#define Error(x)    exit(fprintf(stderr, "%s", x));

 

int _tmain(int argc, _TCHAR* argv[])

{

    TCHAR szInput[32];

 

    printf("\nEnter some Phonetic Text to appear in Sanskrit: ");

    wscanf(L"%20s", szInput);

 

    TCHAR szCurDir[MAX_PATH];

    GetCurrentDirectory(MAX_PATH, szCurDir);

 

    CString strManifest(szCurDir);

    strManifest += _T("\\COMTestClient.exe.manifest"); // Path of Activation Manifest

 

    CoInitialize(NULL);

 

    // Create an Activation Context structure

    ACTCTX actctx;

    ZeroMemory(&actctx, sizeof(actctx));

    actctx.cbSize = sizeof(actctx);

    actctx.lpSource = strManifest; // Give complete path to the Activation Manifest

 

    HANDLE pActCtx = CreateActCtx(&actctx);

    if(pActCtx == INVALID_HANDLE_VALUE)   {     Error(_T("CreateActCtx"));      return -1;  }

 

    ULONG_PTR lpCookie;

    if(!ActivateActCtx(pActCtx, &lpCookie))     { Error(_T("ActivateActCtx")); return -1; }

 

    IPhTranslator* pTranslator = NULL;

 

    HRESULT hr = CoCreateInstance(__uuidof(SanskritTranslator), NULL, CLSCTX_ALL, IID_IPhTranslator, (LPVOID*)&pTranslator);

    if(FAILED(hr))

        printf("\nCoCreateInstance Failed with 0x%x", hr);

    else

    {

        _bstr_t bstrInput(szInput);

 

        BSTR bstrOutput;

 

        if(FAILED(hr = pTranslator->Translate(bstrInput, &bstrOutput)))

            printf("\nTranslation Failed with 0x%x", hr);

        else

        {

            MessageBox(NULL, bstrOutput, _T("Translated Text"), MB_OK);

            printf("\nRegistration Free COM worked fine !!\n");

        }       

    }

 

    CoUninitialize();  

 

    return 0;

}

 

Phonetic Translation COM objects are Dual Interface compatible. Hence, they can be invoked from any script language. A simple VBScript that uses these objects for translating phonetic strings into Indian languages is shown below:

 

  dim strTranslated

 

  str = "telugu"

  set obj = createobject("PhTranslation.TeluguTranslator")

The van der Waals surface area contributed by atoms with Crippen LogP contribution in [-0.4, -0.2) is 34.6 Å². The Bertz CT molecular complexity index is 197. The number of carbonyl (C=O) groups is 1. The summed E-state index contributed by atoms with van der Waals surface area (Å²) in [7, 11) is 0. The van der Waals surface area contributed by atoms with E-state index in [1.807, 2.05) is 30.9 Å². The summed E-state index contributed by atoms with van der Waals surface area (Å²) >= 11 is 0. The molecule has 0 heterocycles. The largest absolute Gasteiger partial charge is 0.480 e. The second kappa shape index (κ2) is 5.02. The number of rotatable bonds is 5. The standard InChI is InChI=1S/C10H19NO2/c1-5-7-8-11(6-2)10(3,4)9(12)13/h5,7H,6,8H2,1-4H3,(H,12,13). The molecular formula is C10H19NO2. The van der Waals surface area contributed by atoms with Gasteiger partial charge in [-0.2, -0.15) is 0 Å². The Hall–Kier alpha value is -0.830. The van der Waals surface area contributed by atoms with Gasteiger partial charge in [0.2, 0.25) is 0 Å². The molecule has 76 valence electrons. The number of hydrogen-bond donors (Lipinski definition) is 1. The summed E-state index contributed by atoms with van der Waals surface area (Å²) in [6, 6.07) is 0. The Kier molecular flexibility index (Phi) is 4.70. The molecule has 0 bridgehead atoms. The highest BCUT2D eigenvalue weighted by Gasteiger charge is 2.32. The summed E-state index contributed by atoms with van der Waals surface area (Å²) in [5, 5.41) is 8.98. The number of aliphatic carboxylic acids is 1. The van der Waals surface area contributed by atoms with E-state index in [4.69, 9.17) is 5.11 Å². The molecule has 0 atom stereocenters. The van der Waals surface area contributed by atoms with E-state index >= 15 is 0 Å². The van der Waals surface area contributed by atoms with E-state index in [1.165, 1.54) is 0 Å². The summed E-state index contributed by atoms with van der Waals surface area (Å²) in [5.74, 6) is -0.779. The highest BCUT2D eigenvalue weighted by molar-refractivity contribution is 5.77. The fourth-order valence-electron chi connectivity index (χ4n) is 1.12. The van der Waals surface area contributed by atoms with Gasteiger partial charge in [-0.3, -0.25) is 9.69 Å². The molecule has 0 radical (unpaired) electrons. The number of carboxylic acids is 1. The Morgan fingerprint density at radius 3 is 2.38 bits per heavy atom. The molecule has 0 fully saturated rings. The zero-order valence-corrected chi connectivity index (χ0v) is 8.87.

strTranslated = obj.Translate(str)

 

  str = "bengaalI"

  set obj = createobject("PhTranslation.BengaliTranslator")

  strTranslated = strTranslated + vbcrlf + obj.Translate(str)

 

  str = "gujaraatI"

  set obj = createobject("PhTranslation.GujaratiTranslator")

  strTranslated = strTranslated + vbcrlf + obj.Translate(str)

 

  str = "hinDI"

  set obj = createobject("PhTranslation.HindiTranslator")

  strTranslated = strTranslated + vbcrlf + obj.Translate(str)

 

  str = "kannada"

  set obj = createobject("PhTranslation.KannadaTranslator")

  strTranslated = strTranslated + vbcrlf + obj.Translate(str)

 

  str = "malayaalam"

  set obj = createobject("PhTranslation.MalayalamTranslator")

  strTranslated = strTranslated + vbcrlf + obj.Translate(str)

 

  str = "panjaabI"

  set obj = createobject("PhTranslation.PunjabiTranslator")

  strTranslated = strTranslated + vbcrlf + obj.Translate(str)

 

  str = "oriyaa"

  set obj = createobject("PhTranslation.OriyaTranslator")

  strTranslated = strTranslated + vbcrlf + obj.Translate(str)

 

  str = "saMskzrtaM"

  set obj = createobject("PhTranslation.SanskritTranslator")

  strTranslated = strTranslated + vbcrlf + obj.Translate(str)

 

  str = "tamizL"

  set obj = createobject("PhTranslation.TamilTranslator")

  strTranslated = strTranslated + vbcrlf + obj.Translate(str)

 

  Msgbox(strTranslated)

API Usage

While Phonetic Translation COM objects are useful for scripting languages like VBScript and .Net-COM Interop, the regular Phonetic Translation Library API is more easier to be used from regular C++ and P/Invoke compatible languages (such as .Net P/Invoke).

The API offers GetxxxTranslator() and Translate() methods that work together.  A typical usage would be as below:

 

#include “PhTranslateLib.h”

 

      wchar_t szTranslatedSting[128];

 

::Translate(GetTeluguTranslator(), “iDi telugu vaakyaM”, szTranslatedSting, 128);

 

The Translate() method takes its input phonetic string in the char * format. TranslateW() is its sibling that accepts wchar_t* format input. In both cases the translated content is always filled in a wchar_t* buffer. All GetxxxTranslator() methods return a pointer to one of the in-built translators (such as Bengali translator, Gujarati Translator etc…). If you want to load a custom translator based on custom phonetic tables, use the CreateCustomTranslator() method as shown below:     

 

wchar_t szTranslatedSting[128];

 

void* pTranslator = CreateCustomTranslator(“c:\\MyPhoneticTable.PhTable”);

 

Translate(pTranslator, “input scentence”, szTranslatedSting, 128);

 

ReleaseCustomTranslator(pTranslator);

 

Note that the Translate method takes a wchar_t* buffer as one of its parameter to fill it with the translated content. We may not the size of buffer required apriori. In such case we can either specify a large enough buffer (typically twice the input size should work), or use the GetTranslatedBufferLength method along with GetTranslatedBuffer.

A typical .Net usage of these two methods is:

 

    m_CurrentTranslator = GetTeluguTranslator();

 

    String strInput = textBox_Input.Text;

    IntPtr ppHint = System.IntPtr.Zero;

           

    int nLen = GetTranslatedBufferLengthW(m_CurrentTranslator, strInput, ref ppHint);

    StringBuilder strBufferW = new StringBuilder(nLen);

    GetTranslatedBuffer(strBufferW, ref ppHint);

 

    textBox_Output.Text = strBufferW.ToString();